Why did they do this? Why were the crowds so receptive to John’s preaching?
It is because they were being squashed.
They were stuck.
They longed for something different.
They were the people of God, God’s holy and blessed people, but they were strangers and slaves in the land God promised them.
The Roman empire was ruling their country. Rome’s peace came from oppression and subjection … the Pax Romana (the peace of Rome) came from defeating … from squashing their enemies.
What Rome wanted to happen was what happened. When the emperor wanted to take a census (probably to make sure he was collecting enough taxes or had enough young men to serve in his military) everyone had to cancel their plans, put their lives on hold, and go wherever they were told so they could be counted. Things weren’t terrible when Augustus was emperor, but the next emperor, Tiberius, was really bad news. In some parts of the Empire people worshiped him as god (which would be difficult for Israelites to stomach), he expelled the Jews from Rome – the years at the end of his life when his mental health was fading are remembered as “pure terror.”
God’s people didn’t have their own king.
Herod, the ‘king’ was really more of a puppet. Herod didn’t have any legitimate claim to rule Israel. He came from a wealthy family that collaborated with Rome. He could only do what Rome gave him permission to do. Herod must have been pretty insecure. He was ruthless. He would go to any length to protect the power Rome granted him. Family, or anyone else, it didn’t matter, if anyone seemed like a threat he wouldn’t hesitate to do whatever it took to protect himself.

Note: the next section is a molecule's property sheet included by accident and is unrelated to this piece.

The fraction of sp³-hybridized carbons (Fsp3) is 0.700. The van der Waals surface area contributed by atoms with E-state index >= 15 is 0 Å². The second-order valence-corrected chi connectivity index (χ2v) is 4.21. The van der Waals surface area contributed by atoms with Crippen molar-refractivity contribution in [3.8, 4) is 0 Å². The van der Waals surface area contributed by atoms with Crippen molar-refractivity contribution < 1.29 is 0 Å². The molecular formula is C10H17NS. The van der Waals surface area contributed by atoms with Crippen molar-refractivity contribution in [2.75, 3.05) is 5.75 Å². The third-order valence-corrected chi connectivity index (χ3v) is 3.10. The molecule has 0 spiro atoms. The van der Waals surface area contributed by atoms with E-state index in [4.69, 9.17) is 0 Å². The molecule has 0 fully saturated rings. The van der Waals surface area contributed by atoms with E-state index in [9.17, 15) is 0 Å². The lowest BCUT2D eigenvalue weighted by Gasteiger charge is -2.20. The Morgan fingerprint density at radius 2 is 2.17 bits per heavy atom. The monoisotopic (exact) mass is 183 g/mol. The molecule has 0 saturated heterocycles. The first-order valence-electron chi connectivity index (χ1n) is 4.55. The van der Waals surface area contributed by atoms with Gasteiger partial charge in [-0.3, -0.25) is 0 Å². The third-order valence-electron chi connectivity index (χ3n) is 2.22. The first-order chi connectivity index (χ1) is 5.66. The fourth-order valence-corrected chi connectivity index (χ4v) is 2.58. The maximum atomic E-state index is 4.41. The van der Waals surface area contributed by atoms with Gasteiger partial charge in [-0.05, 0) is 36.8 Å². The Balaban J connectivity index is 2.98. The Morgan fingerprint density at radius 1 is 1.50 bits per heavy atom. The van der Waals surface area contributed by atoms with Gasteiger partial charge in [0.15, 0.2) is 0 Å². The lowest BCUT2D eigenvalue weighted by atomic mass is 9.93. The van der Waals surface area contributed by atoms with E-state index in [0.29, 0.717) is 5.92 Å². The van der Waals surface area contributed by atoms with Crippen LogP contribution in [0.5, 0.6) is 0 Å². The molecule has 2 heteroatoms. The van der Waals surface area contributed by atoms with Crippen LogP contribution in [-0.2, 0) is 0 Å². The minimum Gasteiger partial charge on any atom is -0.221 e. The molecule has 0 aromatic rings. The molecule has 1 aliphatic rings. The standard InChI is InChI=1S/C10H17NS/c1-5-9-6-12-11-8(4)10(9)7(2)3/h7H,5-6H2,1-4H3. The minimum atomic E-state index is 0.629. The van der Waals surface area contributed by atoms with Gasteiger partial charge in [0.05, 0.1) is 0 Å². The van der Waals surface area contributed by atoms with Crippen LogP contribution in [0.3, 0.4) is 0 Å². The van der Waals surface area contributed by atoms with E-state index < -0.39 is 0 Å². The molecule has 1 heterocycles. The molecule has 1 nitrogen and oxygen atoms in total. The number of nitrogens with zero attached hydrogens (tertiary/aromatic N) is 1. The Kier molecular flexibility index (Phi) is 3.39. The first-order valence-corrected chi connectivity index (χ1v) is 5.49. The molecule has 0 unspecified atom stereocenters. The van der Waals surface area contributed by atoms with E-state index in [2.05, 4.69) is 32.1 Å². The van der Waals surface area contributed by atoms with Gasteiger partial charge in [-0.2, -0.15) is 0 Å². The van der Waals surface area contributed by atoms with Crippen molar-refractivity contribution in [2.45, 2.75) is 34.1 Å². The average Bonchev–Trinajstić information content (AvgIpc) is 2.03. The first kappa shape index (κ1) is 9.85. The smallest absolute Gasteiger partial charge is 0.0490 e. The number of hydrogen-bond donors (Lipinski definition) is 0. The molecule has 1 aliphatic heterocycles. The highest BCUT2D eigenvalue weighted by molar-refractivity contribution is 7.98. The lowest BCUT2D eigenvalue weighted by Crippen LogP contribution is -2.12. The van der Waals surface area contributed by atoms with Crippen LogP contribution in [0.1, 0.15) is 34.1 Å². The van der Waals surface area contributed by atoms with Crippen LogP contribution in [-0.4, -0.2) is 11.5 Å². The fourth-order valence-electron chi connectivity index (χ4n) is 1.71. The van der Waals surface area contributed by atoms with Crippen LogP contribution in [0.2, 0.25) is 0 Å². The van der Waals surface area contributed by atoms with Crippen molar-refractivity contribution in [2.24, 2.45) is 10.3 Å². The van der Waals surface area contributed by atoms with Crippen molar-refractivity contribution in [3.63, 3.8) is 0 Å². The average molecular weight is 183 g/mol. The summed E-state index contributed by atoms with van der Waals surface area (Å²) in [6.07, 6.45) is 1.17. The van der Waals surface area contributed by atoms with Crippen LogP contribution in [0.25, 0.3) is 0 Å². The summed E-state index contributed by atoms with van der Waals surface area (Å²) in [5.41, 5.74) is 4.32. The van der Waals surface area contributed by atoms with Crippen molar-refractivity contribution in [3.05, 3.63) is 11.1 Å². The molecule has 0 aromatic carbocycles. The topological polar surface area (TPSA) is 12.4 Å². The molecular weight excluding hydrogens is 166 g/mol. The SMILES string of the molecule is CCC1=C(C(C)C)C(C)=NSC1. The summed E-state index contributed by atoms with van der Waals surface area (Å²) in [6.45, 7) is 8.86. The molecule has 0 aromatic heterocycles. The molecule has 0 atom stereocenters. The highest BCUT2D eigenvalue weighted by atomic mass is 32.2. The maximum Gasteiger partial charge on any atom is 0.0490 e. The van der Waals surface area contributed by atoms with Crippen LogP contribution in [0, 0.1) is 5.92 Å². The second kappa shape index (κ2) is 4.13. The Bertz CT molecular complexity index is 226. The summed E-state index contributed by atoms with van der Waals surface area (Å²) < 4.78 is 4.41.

One of Herod’s big projects was rebuilding the temple – he didn’t care all that much about creating a space for people to worship God … He hoped the project would make it look like he had more of a legitimate connection to rule Israel.
They were being squashed by empires and people who were looking out for themselves …
John’s preaching promised release…
His words were like a weight being lifted off someones’ chest.
They were like fresh air …
Just like God’s prophets, God’s messengers in the Old Testament, John announced God was bringing a change … John quoted a passage from the ancient prophet Isaiah, that pointed toward God’s action to bring comfort and relief to his children who were discouraged and suffering during the time of exile.
John wanted the people to be ready for what God was doing. Soon things would be different, but first people needed to reorient and recommit themselves to God.
When we talk about Christmas peace, the peace that comes in Jesus, we are pointed to the Old Testament, and to the ancient Hebrew understanding of peace. The Hebrew word for peace is “shalom.”
Shalom is bigger than an end of conflict or war.
Shalom is bigger than quiet and tranquility … more than an escape.